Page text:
The memory 604, or computer readable medium, stores non-transient processor-executable instructions and/or data that may be executed by and/or used by the processor 602. These processor-executable instructions may comprise firmware, software, and the like, or some combination thereof. Modules having processor-executable instructions that are stored in the memory 604 comprise a control module 610, which further comprises a scheduling module 612, a setpoint module 614, an interrogation module 616, a timer 618 and a power consumption module 620. The memory 604 may include one or more of the following random access memory, read only memory, magneto-resistive read/write memory, optical read/write memory, cache memory, magnetic read/write memory, and the like, as well as signal-bearing media as described below.

FIG. 7 is a flow diagram for a method 700 for minimizing power consumption of a cooling system by optimizing control variables in accordance with exemplary embodiments of the present invention.

The method 700 begins at step 702 and proceeds to step 704. At step 704, the control module 610 receives a plurality of control variable values and associated power consumption from a datastore. The plurality of control variable values is historical data sensed by various sensors which monitor cooling systems such as chiller plants and the like. Each sensor data set is associated with a particular date and time and the power consumption for that date and time and the particular setpoints for each control variable. Thus, the date stored in a datastore indicates every historically recorded combination of control variable setpoints and the power consumed by the cooling system in that particular arrangement of control variables.

At step 706, the setpoint module 614 determines a cost for each of the plurality of control variables and their associated power consumption where exogenous variables correspond to the plurality of control variables. According to one embodiment, cost of any configured control variable is determined.

According to one embodiment, the method 700 proceeds to step 706a, where the cost minimization is performed by the setpoint module 614 as follows: the plurality of control variables values are fitted to a function for cost minimization.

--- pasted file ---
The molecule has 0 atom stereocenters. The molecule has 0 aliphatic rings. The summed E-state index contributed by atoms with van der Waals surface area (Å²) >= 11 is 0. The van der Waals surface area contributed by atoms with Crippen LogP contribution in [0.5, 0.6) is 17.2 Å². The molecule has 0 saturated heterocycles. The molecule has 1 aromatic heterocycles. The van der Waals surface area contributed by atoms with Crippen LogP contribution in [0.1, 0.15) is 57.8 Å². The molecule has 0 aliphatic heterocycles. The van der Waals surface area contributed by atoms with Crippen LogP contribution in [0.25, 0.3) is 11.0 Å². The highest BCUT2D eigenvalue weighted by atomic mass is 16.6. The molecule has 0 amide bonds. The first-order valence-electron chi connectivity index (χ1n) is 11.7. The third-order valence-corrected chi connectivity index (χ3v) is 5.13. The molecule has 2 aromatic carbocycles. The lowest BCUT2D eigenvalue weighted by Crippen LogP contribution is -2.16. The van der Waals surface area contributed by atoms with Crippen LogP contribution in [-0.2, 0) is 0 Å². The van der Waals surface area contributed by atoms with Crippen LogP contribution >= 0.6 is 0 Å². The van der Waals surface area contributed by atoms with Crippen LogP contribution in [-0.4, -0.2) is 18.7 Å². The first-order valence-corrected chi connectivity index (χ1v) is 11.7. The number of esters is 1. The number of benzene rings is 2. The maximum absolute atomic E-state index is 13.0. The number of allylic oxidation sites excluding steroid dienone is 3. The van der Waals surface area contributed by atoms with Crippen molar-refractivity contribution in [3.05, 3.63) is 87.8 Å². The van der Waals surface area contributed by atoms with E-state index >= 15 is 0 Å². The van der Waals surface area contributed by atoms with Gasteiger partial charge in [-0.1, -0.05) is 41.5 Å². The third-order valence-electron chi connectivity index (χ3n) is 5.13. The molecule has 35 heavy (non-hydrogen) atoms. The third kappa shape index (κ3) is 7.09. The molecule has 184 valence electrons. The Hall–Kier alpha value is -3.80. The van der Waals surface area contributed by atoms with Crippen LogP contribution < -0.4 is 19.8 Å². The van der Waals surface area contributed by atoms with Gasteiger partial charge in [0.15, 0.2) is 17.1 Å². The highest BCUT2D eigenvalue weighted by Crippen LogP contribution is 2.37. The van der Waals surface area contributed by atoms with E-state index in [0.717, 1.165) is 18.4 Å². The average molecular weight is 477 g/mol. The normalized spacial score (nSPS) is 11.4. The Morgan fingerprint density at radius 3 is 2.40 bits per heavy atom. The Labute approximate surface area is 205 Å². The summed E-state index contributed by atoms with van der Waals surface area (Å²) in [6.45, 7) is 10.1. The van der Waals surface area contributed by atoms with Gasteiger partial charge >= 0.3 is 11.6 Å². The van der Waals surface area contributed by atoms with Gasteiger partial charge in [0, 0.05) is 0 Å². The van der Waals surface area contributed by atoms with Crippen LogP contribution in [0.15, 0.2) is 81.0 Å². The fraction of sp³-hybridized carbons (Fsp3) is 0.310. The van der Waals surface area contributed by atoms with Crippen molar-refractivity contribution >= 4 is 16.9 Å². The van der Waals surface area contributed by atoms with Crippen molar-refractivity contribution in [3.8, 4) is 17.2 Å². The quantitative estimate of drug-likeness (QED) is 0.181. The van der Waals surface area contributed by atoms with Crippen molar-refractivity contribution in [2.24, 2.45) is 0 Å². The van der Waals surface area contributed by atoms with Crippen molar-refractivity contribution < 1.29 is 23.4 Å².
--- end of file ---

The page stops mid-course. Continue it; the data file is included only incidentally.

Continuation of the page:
The method proceeds to step 708, where the setpoint module 614 selects those control variables that have a minimum cost as the optimized control variables. At step 710, the setpoint module 614 sets the control variables of the cooling system to the optimized control variables in order to minimize power consumed by the cooling system. The method ends at step 712.

FIG. 8 is a flow diagram for a method 800 for minimizing power consumption of a cooling system by exploring control variables values in accordance with exemplary embodiments of the present invention.

Method 800 is an exemplary embodiment of the functionality of the interrogation module 616, the setpoint module 614 and the timer 618 as executed by the processor 602 of the computer system 600.

The method begins at step 802 and proceeds to step 804. At step 804, the setpoint module 614 fits a plurality of the control variable values to a function for cost minimization. At step 806, the setpoint module 614 computes a rank of the predictor matrix, where the predictor matrix is an array of independent predictor variables in a linearly parameterized regression problem. For polynomial regression, the predictor matrix includes a constant term, linear terms, cross-terms and quadratic terms for the independent variables.

At step 808, the interrogation module 616 determines whether the predictor matrix is rank-deficient. If the predictor is rank deficient, the method proceeds to step 814, where the interrogation module 616 further determines whether the deficiency is due to insufficient sample size of a control variable history (in some embodiments, a Boolean control variable).

If the deficiency is due to insufficient sample size of the control variable, the method proceeds to step 816, where the interrogation module 616 selects the value of the highest priority control variable value that will improve the rank of the predictor matrix. The method then proceeds to step 804 where model-fitting is performed again.

If the deficiency is due to more than one control variable, the method proceeds to step 818, where the interrogation module 616 selects a current value of a lesser priority control variable as the optimized control variable. The method then proceeds to step 812, where the setpoint module 614 transmits the optimized control variables to the cooling system. The method terminates at step 830.